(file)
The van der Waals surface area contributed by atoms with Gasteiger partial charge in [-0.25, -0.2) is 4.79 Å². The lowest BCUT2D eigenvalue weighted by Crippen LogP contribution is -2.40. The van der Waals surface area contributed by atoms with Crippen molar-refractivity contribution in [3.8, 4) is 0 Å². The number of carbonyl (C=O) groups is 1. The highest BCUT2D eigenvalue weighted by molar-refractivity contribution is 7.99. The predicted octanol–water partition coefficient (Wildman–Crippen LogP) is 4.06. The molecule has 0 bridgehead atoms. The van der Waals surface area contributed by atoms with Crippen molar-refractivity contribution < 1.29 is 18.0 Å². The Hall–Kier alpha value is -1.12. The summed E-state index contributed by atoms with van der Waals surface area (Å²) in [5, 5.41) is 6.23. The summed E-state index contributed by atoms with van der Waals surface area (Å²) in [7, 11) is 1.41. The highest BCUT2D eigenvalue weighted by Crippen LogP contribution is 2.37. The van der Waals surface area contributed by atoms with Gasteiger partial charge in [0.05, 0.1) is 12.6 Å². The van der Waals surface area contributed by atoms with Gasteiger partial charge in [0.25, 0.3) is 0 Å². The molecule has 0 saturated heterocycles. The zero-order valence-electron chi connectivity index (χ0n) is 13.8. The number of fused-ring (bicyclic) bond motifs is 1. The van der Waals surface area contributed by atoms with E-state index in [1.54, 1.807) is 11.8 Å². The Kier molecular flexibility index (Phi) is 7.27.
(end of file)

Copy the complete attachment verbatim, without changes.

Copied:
The van der Waals surface area contributed by atoms with Gasteiger partial charge in [-0.25, -0.2) is 4.79 Å². The lowest BCUT2D eigenvalue weighted by Crippen LogP contribution is -2.40. The van der Waals surface area contributed by atoms with Crippen molar-refractivity contribution in [3.8, 4) is 0 Å². The number of carbonyl (C=O) groups is 1. The highest BCUT2D eigenvalue weighted by molar-refractivity contribution is 7.99. The predicted octanol–water partition coefficient (Wildman–Crippen LogP) is 4.06. The molecule has 0 bridgehead atoms. The van der Waals surface area contributed by atoms with Crippen molar-refractivity contribution < 1.29 is 18.0 Å². The Hall–Kier alpha value is -1.12. The summed E-state index contributed by atoms with van der Waals surface area (Å²) in [5, 5.41) is 6.23. The summed E-state index contributed by atoms with van der Waals surface area (Å²) in [7, 11) is 1.41. The highest BCUT2D eigenvalue weighted by Crippen LogP contribution is 2.37. The van der Waals surface area contributed by atoms with Gasteiger partial charge in [0.05, 0.1) is 12.6 Å². The van der Waals surface area contributed by atoms with Gasteiger partial charge in [0.25, 0.3) is 0 Å². The molecule has 0 saturated heterocycles. The zero-order valence-electron chi connectivity index (χ0n) is 13.8. The number of fused-ring (bicyclic) bond motifs is 1. The van der Waals surface area contributed by atoms with E-state index in [1.54, 1.807) is 11.8 Å². The Kier molecular flexibility index (Phi) is 7.27.